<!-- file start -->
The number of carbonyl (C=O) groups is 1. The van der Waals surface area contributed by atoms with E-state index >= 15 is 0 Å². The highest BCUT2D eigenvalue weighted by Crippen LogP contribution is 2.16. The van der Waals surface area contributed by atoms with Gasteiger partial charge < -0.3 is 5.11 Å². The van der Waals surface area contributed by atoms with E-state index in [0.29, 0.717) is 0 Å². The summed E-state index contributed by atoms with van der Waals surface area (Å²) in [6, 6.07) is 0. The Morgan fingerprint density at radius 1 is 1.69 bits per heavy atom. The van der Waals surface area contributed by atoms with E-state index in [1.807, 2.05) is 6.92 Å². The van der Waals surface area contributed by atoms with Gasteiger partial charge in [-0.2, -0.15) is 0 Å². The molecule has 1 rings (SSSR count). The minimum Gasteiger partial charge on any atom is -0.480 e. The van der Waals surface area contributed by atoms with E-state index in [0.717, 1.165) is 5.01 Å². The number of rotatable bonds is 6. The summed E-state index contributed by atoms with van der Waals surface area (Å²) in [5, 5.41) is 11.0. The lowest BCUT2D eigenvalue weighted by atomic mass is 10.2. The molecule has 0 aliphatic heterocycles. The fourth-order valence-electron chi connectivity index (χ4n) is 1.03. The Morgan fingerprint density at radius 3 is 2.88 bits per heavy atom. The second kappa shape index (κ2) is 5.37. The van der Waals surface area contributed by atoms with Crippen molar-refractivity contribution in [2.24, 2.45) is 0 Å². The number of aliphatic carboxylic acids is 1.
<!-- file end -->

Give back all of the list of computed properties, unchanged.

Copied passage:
The number of carbonyl (C=O) groups is 1. The van der Waals surface area contributed by atoms with E-state index >= 15 is 0 Å². The highest BCUT2D eigenvalue weighted by Crippen LogP contribution is 2.16. The van der Waals surface area contributed by atoms with Gasteiger partial charge < -0.3 is 5.11 Å². The van der Waals surface area contributed by atoms with E-state index in [0.29, 0.717) is 0 Å². The summed E-state index contributed by atoms with van der Waals surface area (Å²) in [6, 6.07) is 0. The Morgan fingerprint density at radius 1 is 1.69 bits per heavy atom. The van der Waals surface area contributed by atoms with E-state index in [1.807, 2.05) is 6.92 Å². The van der Waals surface area contributed by atoms with Gasteiger partial charge in [-0.2, -0.15) is 0 Å². The molecule has 1 rings (SSSR count). The minimum Gasteiger partial charge on any atom is -0.480 e. The van der Waals surface area contributed by atoms with E-state index in [0.717, 1.165) is 5.01 Å². The number of rotatable bonds is 6. The summed E-state index contributed by atoms with van der Waals surface area (Å²) in [5, 5.41) is 11.0. The lowest BCUT2D eigenvalue weighted by atomic mass is 10.2. The molecule has 0 aliphatic heterocycles. The fourth-order valence-electron chi connectivity index (χ4n) is 1.03. The Morgan fingerprint density at radius 3 is 2.88 bits per heavy atom. The second kappa shape index (κ2) is 5.37. The van der Waals surface area contributed by atoms with Crippen molar-refractivity contribution in [2.24, 2.45) is 0 Å². The number of aliphatic carboxylic acids is 1.